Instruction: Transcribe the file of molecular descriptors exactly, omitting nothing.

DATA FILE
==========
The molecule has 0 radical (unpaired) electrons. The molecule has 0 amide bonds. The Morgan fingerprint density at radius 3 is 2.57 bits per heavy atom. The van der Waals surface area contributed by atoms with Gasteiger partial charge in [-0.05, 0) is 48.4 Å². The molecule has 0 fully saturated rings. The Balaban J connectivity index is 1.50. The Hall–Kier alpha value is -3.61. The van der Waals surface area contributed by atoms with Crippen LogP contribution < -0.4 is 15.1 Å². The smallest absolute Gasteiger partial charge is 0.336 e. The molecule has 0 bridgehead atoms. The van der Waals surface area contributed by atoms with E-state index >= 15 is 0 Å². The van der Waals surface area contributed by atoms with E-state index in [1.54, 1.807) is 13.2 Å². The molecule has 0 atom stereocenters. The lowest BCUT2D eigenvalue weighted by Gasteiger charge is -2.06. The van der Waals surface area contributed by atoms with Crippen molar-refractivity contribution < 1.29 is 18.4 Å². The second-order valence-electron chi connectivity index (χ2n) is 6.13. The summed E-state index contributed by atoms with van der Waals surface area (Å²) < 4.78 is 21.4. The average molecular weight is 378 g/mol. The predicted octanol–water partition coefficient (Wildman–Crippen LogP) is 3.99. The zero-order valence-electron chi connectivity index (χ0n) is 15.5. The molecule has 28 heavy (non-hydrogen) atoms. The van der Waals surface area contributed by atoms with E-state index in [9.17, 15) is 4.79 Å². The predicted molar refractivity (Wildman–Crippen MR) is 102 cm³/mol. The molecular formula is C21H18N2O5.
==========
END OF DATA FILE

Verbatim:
The molecule has 0 radical (unpaired) electrons. The molecule has 0 amide bonds. The Morgan fingerprint density at radius 3 is 2.57 bits per heavy atom. The van der Waals surface area contributed by atoms with Gasteiger partial charge in [-0.05, 0) is 48.4 Å². The molecule has 0 fully saturated rings. The Balaban J connectivity index is 1.50. The Hall–Kier alpha value is -3.61. The van der Waals surface area contributed by atoms with Crippen LogP contribution < -0.4 is 15.1 Å². The smallest absolute Gasteiger partial charge is 0.336 e. The molecule has 0 bridgehead atoms. The van der Waals surface area contributed by atoms with E-state index >= 15 is 0 Å². The van der Waals surface area contributed by atoms with E-state index in [1.54, 1.807) is 13.2 Å². The molecule has 0 atom stereocenters. The lowest BCUT2D eigenvalue weighted by Gasteiger charge is -2.06. The van der Waals surface area contributed by atoms with Crippen molar-refractivity contribution < 1.29 is 18.4 Å². The second-order valence-electron chi connectivity index (χ2n) is 6.13. The summed E-state index contributed by atoms with van der Waals surface area (Å²) < 4.78 is 21.4. The average molecular weight is 378 g/mol. The predicted octanol–water partition coefficient (Wildman–Crippen LogP) is 3.99. The zero-order valence-electron chi connectivity index (χ0n) is 15.5. The molecule has 28 heavy (non-hydrogen) atoms. The van der Waals surface area contributed by atoms with E-state index in [9.17, 15) is 4.79 Å². The predicted molar refractivity (Wildman–Crippen MR) is 102 cm³/mol. The molecular formula is C21H18N2O5.